All entries for Sunday 01 September 2013
September 01, 2013
|View of modern Eretria and its ancient acropolis|
In 2011, a hoard of 201 antoniniani minted between AD 219 and 254 was found in Eretria on the island of Euboea during the excavations of the Swiss School of Archaeology in Greece (ESAG). So far, this is one of the biggest hoards of this time found in Greece, which makes it all the more interesting.
The hoard was found in the Roman bath building, buried next to a wall forming the impluvium in a peristyle courtyard giving access to the proper bath rooms.
Most of the coins belong to issues of the reign of Gordian III (238-244: 80 coins), Philip I (244-249: 86 coins) and Trajan Decius (249-251: 30 coins), with only a few minted under Elagabalus (218-222: 2 coins), Trebonianus Gallus (215-253: 2 coins) and Gallienus (253-268: 1 coin).
This kind of coin distribution appears to be characteristic of a number of hoards from Greece, Turkey or the Balkans ending under the joint reign of Valerian and Gallienus (253-260): Greece 1980 (254), Caesarea (255-256), Iasos (257-258) and Pergamum (258-259). Some hoards of this period like Göktepe (253) or Singidunum (254) still contain denarii, but none was recorded in the Eretria hoard, which explains why the proportion of coins minted before 238 remains insignificant.
Plan of the Roman bath of Eretria.
The hoard was found against wall M 89 (© ESAG)
While there are fewer coins of Trajan Decius (249-251) than his predecessors in quite a few of the hoards mentioned here, including the one from Eretria, it is possible to show that this is due to the shortness of his reign rather than to a reduction in the rate of hoarding. However, the rate of hoarding definitely slows down under Trebonianus Gallus (251-253) which seems surprising for hoards ending towards the end of Valerian and Gallienus' joint reign.
A study of the silver hoards buried in Greece during the 3rd century AD reveals that the coins in circulation in that region were replaced by new issues on a much faster basis than at the northwestern peripheries of the Empire (e.g. Britain).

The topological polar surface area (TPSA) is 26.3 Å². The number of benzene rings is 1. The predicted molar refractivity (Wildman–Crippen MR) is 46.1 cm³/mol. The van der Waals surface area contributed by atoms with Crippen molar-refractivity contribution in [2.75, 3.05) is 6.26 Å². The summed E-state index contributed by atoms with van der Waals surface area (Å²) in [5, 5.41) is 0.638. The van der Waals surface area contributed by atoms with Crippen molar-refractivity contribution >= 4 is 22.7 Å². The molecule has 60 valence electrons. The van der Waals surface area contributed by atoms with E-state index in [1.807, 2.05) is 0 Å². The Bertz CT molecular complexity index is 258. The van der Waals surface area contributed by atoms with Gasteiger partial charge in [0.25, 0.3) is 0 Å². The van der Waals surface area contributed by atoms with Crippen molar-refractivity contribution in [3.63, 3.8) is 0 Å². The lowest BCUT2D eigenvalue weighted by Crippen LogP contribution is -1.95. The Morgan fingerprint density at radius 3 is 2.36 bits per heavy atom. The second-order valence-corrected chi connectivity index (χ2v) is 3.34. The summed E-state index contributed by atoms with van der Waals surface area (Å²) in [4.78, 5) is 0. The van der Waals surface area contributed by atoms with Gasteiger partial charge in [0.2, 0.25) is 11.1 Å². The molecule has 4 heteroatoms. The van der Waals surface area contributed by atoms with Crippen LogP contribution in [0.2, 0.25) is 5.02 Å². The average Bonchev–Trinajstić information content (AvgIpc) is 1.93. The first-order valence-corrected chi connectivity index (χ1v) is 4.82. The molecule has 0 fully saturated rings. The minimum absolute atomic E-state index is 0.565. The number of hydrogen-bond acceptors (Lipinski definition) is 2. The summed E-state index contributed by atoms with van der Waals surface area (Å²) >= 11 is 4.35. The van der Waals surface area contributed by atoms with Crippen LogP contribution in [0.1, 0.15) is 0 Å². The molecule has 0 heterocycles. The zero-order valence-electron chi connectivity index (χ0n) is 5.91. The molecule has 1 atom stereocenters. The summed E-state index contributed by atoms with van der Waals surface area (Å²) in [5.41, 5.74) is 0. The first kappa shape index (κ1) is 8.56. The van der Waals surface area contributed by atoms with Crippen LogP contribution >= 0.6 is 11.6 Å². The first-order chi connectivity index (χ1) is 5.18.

The Eretria hoard appears to be typical of hoards ending between 251 and 264 that contain mainly issues minted between 238 and 251 (Mytilene, Cnossus, Greece 1980, Patras 1976, and Patras 1982). However, these issues seem to have almost completely disappeared from hoards buried after 265, towards the end of Gallienus' sole reign, when the antoniniani started to become heavily debased (Corinth 1930, Orchomenos, Chaeronea, Attica, Salamis, Athens 1955, Athens 1956, and Corinth 1936).
As most of the Greek hoards mentioned here are small in size (under 100 coins), they seem to reflect the daily coin circulation, which saw the disappearance of older, better coins from daily use.
So far, the Eretria hoard is the only one in Greece to show a small percentage of antoniniani minted in Antioch under Gordian III. As a general rule, the mint of Rome remains the only noteworthy supplier of coins in Greece up to Trebonianus Gallus. This changes under Valerian and Gallienus, when the coin supply from oriental mints increased suddenly to levels well above 50 %. The proportion of the Balkan mints however remained small at all times.
|Hoard in situ (© ESAG)||Hoard being removed during excavation (© ESAG)|
Dr Marguerite Spoerri Butcher is Associate Fellow of the University of Warwick and she works for the Swiss School of Archaeology in Greece.
She has published, jointly with A. Casoli, a complete study of the Eretria hoard: «Un trésor d’antoniniens trouvé à Erétrie en 2011 questions de circulation monétaire en Grèce au milieu du IIIe siècle», Revue Suisse de Numismatique 91, 2012, p. 111-206, which can be downloaded here.
(Coin of the Month March 2013)
This famous silver denarius celebrates the murder of Julius Caesar in 44 BC. It was minted by Marcus Iunius Brutus in northern Greece during the late summer of 42 BC, for he had fled Rome after the assassination. Soon after, at the second Battle of Philippi, Brutus and his fellow conspirators were defeated by Mark Antony and Octavian, and he committed suicide. The obverse of the coin presents a bareheaded Brutus, with the legend “Brutus, Imperator, Lucius Plaetorius Cestianus (moneyer).” Republican coins did not display portraits of living men, but on this denarius Brutus included his own effigy and his title of Imperator, more in line with the coins of Julius Caesar, the man he had killed for supposedly wanting to be king. The reverse shows the cap of liberty (pileus), which was traditionally given to slaves on manumission, between two daggers. The chilling legend underneath reads EID(ibus) MAR(tiis)(Ides of March). Therefore, on one side of the coin Brutus claims to have liberated the fatherland and saved the Republic, but on the other side he presents himself as a general in the style of Julius Caesar. A few years later, Octavian (Augustus) would succeed in using both kinds of self-advertisement to create the Principate, marking the end of the Republic and the beginning of the Roman Empire.